As Bishop’s career evolved, so did his painting technique. With Patty’s help, he created a special palette organized by color tones from lightest to darkest. He also developed a method of painting by varying percentages of certain colors—a dab of color here, a dab there—to achieve the intended result.
“I can see intense red and greens,” explains Bishop, who has been married for 30 years. “The problem I have is the in-between colors of the red and green spectrum, knowing if there’s enough color or too much color. Patty is so important with helping me in this area. I couldn’t do it without her.”
Bishop pays close attention to how people react to his artwork, listening intently to their comments. He calls the feedback invaluable.
“I find it very humbling that someone is touched emotionally by my art,” he says. “Art should tell a story and speak to the heart.”
Three years ago, Howey-In-The-Hills residents Dale and Sally Robison attended the Leesburg Fine Art Festival with a mission. They came away with a very special keepsake.
“We received a brochure for the arts festival in the mail,” recalls Sally, “and the cover featured Robert Bishop’s painting of a sea turtle. Our master bathroom is decorated in a turtle theme and we thought we’d buy the print.”
The Robisons did indeed buy a limited edition print of Bishop’s “Crossing Over,” but while looking at some of his other work, Sally was drawn to his dog portraits. Longtime cocker spaniel owners, they had often thought of having a portrait done of their beloved dogs.
“Over the years, I had talked to other artists and looked at their work, but none had that something special we were looking for,” says Sally. “Robert’s did.”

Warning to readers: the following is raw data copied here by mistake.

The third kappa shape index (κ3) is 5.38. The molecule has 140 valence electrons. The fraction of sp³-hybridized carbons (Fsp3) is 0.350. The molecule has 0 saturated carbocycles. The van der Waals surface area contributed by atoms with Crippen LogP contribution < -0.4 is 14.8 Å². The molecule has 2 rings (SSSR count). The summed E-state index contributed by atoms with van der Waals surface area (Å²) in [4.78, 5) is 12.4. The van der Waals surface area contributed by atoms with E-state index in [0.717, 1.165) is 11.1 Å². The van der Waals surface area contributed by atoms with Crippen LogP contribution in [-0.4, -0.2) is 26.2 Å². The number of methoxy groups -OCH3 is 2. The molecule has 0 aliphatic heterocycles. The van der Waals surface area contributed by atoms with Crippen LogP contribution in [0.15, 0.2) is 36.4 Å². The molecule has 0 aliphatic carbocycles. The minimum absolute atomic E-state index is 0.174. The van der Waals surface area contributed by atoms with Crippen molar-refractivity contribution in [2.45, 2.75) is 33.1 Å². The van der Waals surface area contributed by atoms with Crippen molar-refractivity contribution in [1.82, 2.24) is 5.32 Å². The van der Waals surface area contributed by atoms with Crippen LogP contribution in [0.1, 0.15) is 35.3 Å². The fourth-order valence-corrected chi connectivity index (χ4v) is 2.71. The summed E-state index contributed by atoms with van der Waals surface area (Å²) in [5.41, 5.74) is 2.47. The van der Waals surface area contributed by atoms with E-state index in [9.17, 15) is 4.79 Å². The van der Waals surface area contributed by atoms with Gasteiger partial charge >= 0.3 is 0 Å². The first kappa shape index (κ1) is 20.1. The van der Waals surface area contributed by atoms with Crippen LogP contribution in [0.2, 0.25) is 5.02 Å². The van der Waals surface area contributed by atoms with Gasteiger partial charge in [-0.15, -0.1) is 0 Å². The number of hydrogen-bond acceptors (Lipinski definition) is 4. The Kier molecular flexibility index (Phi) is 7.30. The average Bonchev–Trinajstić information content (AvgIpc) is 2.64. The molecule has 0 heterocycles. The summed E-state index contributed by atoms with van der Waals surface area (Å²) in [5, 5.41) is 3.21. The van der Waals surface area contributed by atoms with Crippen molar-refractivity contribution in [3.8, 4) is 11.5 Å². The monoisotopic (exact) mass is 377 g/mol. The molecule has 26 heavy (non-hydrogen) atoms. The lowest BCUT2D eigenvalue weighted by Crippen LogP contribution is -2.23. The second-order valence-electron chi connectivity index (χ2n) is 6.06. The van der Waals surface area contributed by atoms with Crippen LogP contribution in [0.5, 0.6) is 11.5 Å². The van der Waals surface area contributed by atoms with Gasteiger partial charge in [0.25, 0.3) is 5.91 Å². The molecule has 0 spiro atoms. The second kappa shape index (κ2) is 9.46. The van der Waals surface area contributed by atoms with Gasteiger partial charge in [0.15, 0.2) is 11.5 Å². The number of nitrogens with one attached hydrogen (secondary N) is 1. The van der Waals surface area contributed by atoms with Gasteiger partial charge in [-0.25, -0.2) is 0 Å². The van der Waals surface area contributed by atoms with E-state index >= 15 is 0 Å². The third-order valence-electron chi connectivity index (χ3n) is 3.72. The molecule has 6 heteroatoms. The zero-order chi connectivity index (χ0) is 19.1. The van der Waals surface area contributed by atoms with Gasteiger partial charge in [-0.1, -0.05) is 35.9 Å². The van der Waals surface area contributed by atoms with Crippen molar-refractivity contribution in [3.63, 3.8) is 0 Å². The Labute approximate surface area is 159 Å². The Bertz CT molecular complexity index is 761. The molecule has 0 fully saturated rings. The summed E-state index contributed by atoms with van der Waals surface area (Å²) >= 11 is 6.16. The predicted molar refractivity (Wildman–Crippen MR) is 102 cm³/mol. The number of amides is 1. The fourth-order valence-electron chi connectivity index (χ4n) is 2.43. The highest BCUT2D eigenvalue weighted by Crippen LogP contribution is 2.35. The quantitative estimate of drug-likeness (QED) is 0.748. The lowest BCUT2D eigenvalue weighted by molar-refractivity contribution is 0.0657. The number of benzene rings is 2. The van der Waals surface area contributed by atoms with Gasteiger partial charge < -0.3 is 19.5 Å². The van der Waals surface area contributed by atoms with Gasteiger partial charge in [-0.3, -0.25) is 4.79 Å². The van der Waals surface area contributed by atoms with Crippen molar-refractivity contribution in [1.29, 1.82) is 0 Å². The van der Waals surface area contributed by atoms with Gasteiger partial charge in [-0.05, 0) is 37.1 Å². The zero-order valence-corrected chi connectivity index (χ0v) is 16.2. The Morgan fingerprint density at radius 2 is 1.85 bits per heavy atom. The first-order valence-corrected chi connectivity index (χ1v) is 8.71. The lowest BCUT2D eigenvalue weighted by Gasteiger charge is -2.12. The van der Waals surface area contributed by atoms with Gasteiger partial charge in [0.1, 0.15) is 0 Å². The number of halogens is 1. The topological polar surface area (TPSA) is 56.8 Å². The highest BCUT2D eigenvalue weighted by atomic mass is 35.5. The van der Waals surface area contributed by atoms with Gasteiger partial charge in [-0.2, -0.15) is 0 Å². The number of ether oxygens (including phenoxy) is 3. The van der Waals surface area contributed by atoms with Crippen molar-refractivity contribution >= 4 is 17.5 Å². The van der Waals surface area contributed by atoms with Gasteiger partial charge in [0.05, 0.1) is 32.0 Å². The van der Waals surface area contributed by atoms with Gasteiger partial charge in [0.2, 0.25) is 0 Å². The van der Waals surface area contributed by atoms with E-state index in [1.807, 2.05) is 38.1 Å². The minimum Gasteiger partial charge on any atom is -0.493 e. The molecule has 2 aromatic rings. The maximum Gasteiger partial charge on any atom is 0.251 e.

Working from various photos of the Robisons’ four dogs and meeting the two that were still alive, Bishop painted the two blond and two party-colored spaniels as though they had posed hours for a formal sitting.
“We were so thrilled with the portrait,” Sally says. “The detail in the variations of the dogs’ coats to each one’s unique expression was amazing. He captured each dog’s personality perfectly.”
Bishop feels his most important goal is to “capture the spirit of that animal.” If it’s a wildlife portrait, then he spends time studying the animal’s natural habitat to tell its particular story in the painting.
He also loves to paint people, particularly children, and is expanding that part of his portfolio, including his “Children of the World” series. One of his personal favorites is “In Search of Treasure,” a painting of a friend’s three children at Daytona Beach. While her two little brothers dash into the ocean’s aquamarine waves, a barefooted young girl, the sea breeze blowing her light-brown hair every which way, searches the glimmering gold beach for treasure left behind by the tide.
“I love that painting,” says Bishop, who admits to becoming emotionally attached to his work. “Oftentimes, the most difficult part is giving a painting up. In the process of painting the piece, it comes alive and becomes part of my life.”
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Robert Bishop’s art will all over the state this month:
March 7-8: Leesburg Fine Art Festival
March 21-22: Winter Haven Central Park Art Festival
March 28-29: Downtown Sarasota Art & Craft Festival